The Prius has never been more desirable, yet we’re being denied it in the UK. So what are we missing?
One car has been flying the flag for electrification longer than most: the Toyota Prius.
Over four generations and more than five million examples sold in 26 years, the Prius was originally billed by its maker as ‘the car for the 21st century’, a trailblazer for more efficient driving, harnessing part-electric power in what subsequently became known as a self-charging hybrid.
The world has come around to Toyota’s view, and then some. Every car maker with any eye on a solvent future is now producing electrified models to reduce emissions (Toyota says the Prius alone has saved more than 82 million tonnes of CO2 entering the atmosphere) ultimately down towards zero. Not every car maker or car buyer is ready to go full on into electric cars, so hybrid power remains a fine bridging technology to improve efficiency and emissions by pairing electric propulsion with an internal combustion engine.
In this context, then, you’d think that the new fifth-generation Toyota Prius would be ripe for a successful launch in the UK, especially as it looks this good. But no: this Prius is not for us.
Truth is, we Brits don’t buy the Prius. When this new version was revealed at the 2022 LA motor show, Toyota highlighted that just 563 Prius models were sold in 2021 compared with just under 18,000 Toyota C-HRs. Uber drivers are being pointed in the direction of the Toyota Corolla Touring Sports.
Perhaps we didn’t buy the previous Priuses (Pri-ii?) because of that Uber reputation in recent years, and a sneeriness towards the car before that because of it being seen as a bit of a Hollywood stooge. But then it was always quite frumpy to look at, and up until the fourth-generation model a car devoid of any character to drive from the dark days of Toyota.
But just look at it now. Would we be inclined to buy this Prius? It’s sleek and sporty, rakish in profile and really rather desirable. Put it next to even a fourth-generation Prius and you’ll never have guessed the lineage, save for a very loose wedge shape.
The proportions are very different from before. This Prius is 50mm lower and 46mm shorter than the previous car but the wheelbase has increased by 50mm. It’s 22mm wider as well and looks more so than that thanks to a light bar that runs the full width of the car’s front. It rides on 19in alloy wheels.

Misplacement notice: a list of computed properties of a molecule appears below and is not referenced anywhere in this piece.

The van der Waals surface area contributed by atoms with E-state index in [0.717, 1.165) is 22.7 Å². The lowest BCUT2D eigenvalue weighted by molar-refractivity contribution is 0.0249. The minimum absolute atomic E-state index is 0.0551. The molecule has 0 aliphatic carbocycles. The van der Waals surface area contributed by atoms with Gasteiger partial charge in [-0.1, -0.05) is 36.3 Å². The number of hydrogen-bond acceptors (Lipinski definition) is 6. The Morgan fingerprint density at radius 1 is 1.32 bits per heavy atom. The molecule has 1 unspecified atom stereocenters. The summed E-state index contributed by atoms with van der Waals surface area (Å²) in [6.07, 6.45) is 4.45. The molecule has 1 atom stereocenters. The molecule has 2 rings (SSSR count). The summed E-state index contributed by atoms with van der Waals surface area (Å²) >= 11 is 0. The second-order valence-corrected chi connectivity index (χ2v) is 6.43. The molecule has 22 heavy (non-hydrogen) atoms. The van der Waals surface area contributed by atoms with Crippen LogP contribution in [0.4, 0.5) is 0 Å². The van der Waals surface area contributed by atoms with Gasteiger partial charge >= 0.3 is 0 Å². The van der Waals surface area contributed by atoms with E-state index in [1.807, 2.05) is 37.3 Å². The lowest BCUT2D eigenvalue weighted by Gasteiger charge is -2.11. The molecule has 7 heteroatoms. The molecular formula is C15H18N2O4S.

It’s all change visually and all change under the bonnet, too. While a classic series hybrid (sorry, self-charging hybrid) will be offered in some global markets based around a 2.0-litre engine, in Europe the Prius will be sold as a plug-in hybrid only. This mixes a 2.0-litre petrol engine with twin electric motors for a combined 220bhp, working in conjunction with a 13.6kWh battery that provides a 45-mile electric range.
A very nice drivetrain it is, too. For the most part, you’re able to nip around on electric power as that EV range is substantial and on a typical journey you’re unlikely to exhaust it. When you do, the engine can be a bit grumbly and the refinement drops under heavier acceleration loads; ’twas ever thus with many a hybrid and the Prius is no exception.
Still, among a sea of heavy, bulky and often bloated electric cars, the Prius feels a breath of fresh air to drive. It is based on the latest version of Toyota’s TNGA platform, which has already yielded many an everyday handling hero and the Prius is another one. Here, that platform is said to be stiffer, quieter and more stable than before.
This new Prius feels shrink-wrapped and fleet of foot, alert and nimble and keen to change direction. The chunky steering wheel feels great in your hands and the steering itself is direct and precise, backed by the Prius’s willingness to be really turned in to a corner. It’s surprisingly resistant to understeer and just good, honest, everyday fun. Drab to drive this is not, and the tidy handling is backed up with a supple ride at all speeds. Who’d have thought we’d ever say this about a Prius?
The interior lacks the wow factor of the exterior, let down by a drab steering wheel taken from the Toyota bZ4X. Better news comes from the number of physical controls on the dashboard, including those for the heating and ventilation. A large touchscreen for the infotainment atop the dash is clear, with good graphics, and a further driver display is pushed a long way back almost to the windscreen, which makes it sit nicely in your eyeline and probably saves Toyota the cost of fitting a head-up display in the process.
The sleeker profile has resulted in a trade-off in rear space for passengers, if not at the tape measure then certainly in perception as the narrower windows make it feel cosier. The rear interior door handles might need a continental taxi driver to put a sign up on the back of the front headrest saying where to locate them, assuming they didn’t buy a Corolla estate instead, of course.
Ultimately, it’s a shame UK buyers aren’t given the chance to buy the Prius when it’s this capable. Toyota is a company that rarely lacks confidence, but it’s one thing deciding not to take the Prius when looking at past performance with a very different proportion and quite another when the car has been so successfully reinvented.
Toyota Prius PHEV
Verdict 4 stars
Engine 4 cyls in line, 1987cc, petrol, plus 161bhp permanent magnet synchronous motor Power 220bhp (peak combined) Torque 140lb ft at 5200rpm (engine only) Transmission eCVT, front-wheel drive Battery 13.6kWh Kerb weight 1545kg 0-62mph 6.8sec Top speed 110mph Economy 404mpg CO2, tax band 16g/km, na Electric range 45 miles Rivals Hyundai Ioniq PHEV, Kia Niro PHEV